Existing Lawn

To make the transition to a lower maintenance lawn a successful one, begin by carefully evaluating current conditions, including your recent maintenance history. Before beginning corrective action, examine your lawn and surrounding landscape for the following:

  • Soil compaction
  • Excessive levels of thatch
  • Shade
  • Poor or excessive drainage
  • Weeds
  • Insects and other pests
  • Species/varieties of grasses present

Lawn grasses that already adapted to less water and fewer nutrients (grasses such as endophyte enhanced tall fescues, fine fescues, perennial ryegrasses and common Kentucky bluegrasses) must be present. If not, you should consider adding them.

In addition, have the soil where grasses are growing tested to determine fertility requirements. Test kits are available from your local Cooperative Extension and Soil & Water Conservation District offices or order online.

What Grasses Do You Have?

Here are some hints to help you determine which grasses may exist in your lawn:

  1. If your lawn is 30-35 years old (or older), chances are it consists mostly of bentgrass varieties (which prefer sunny areas) and some fine-leaved fescues (especially in shadier areas).
  2. If your lawn was seeded or over-seeded with mixtures made for general-purpose lawns, it probably has Kentucky bluegrasses, fine-leaved fescues, and, perhaps, perennial ryegrasses.
  3. If your lawn was seeded or over-seeded with mixtures for premium or elite lawns, it probably contains a blend of several improved Kentucky bluegrass varieties and some perennial ryegrasses. These grasses usually require more maintenance and do not adapt well to low maintenance programs. To convert this lawn to the YardScaping program, you will have to add some low maintenance varieties.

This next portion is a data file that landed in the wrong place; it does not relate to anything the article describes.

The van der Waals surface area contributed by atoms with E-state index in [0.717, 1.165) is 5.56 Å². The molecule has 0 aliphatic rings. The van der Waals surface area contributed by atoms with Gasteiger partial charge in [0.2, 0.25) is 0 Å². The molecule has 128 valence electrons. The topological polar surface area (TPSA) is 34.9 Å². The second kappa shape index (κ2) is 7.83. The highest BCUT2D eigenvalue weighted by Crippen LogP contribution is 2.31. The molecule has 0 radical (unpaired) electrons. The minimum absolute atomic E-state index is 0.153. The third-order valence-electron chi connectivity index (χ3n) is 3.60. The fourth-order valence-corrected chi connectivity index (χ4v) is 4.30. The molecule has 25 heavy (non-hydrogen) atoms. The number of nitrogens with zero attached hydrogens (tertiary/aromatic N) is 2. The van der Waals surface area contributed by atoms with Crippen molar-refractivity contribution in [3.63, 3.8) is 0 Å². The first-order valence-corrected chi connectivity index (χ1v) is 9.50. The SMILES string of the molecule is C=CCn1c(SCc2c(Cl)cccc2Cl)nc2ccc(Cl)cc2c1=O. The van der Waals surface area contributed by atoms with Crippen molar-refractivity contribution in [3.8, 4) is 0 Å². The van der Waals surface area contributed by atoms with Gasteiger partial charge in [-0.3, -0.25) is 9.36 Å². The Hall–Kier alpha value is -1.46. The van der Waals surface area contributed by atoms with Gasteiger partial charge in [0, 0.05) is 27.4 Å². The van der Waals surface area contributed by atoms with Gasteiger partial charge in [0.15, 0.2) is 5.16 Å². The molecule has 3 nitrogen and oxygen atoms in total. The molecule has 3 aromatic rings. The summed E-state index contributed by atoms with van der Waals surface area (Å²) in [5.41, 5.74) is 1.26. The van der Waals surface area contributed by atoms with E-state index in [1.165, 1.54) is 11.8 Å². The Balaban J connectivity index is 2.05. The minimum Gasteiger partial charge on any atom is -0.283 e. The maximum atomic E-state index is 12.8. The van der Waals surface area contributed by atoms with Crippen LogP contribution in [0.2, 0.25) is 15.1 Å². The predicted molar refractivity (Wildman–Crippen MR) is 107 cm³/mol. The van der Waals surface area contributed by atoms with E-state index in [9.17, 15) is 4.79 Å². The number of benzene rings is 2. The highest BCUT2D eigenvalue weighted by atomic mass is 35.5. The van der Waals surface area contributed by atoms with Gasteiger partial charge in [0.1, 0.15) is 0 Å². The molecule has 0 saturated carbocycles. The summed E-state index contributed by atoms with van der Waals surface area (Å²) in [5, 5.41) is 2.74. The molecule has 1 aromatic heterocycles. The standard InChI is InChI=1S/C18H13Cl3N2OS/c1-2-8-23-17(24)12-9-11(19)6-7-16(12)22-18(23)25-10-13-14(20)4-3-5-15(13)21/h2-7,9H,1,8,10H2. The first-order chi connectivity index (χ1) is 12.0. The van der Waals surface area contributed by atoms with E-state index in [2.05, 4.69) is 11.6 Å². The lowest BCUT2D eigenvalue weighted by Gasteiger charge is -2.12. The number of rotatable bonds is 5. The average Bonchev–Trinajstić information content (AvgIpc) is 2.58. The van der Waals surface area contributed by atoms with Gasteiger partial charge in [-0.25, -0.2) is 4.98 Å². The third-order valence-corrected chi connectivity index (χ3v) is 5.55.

4. If your lawn was established by sodding, most of the grass varieties are probably improved Kentucky bluegrasses. However, recent sod blends often consist of both high and low maintenance varieties, making them more adaptable to YardScaping. But it is recommended that you over-seed this sod with even lower maintenance varieties.

Levels of Home Lawn Care

Lawn Care Level Amount of Watering Mowing Heights Pounds of Fertilizer That May be Needed* Timing of Fertilizer Applications**
Very Low Maintenence
Suitable grasses are tall fescues, hard and sheep's fescues and other fine fescues
None 3 - 4 in. 0 -----------
Low Maintenance
Suitable grasses are common Kentucky bluegrasses & fine-leaved fescues
Little to None 3 in. 1 Labor Day - Columbus Day
Medium Maintenance
Suitable grasses are most Kentucky bluegrasses & fine-leaved fescues
Some 2.5 - 3 in. 2

Mid- to late-August and
Labor Day through Indigenous Peoples' Day

* Eliminate one fertilizer application by leaving clippings on the lawn. Soils with high organic matter levels (indicated by a soil test) and lawns more than 10 years old need less nitrogen (N) per year due to the reserve N supply in the organic matter. N will be slowly released for plant use as the organic matter further breaks down over time. Never apply more than 1 pound of N per 1,000 square feet per application.

** Use earlier times in northern parts of the state, later times in southern areas.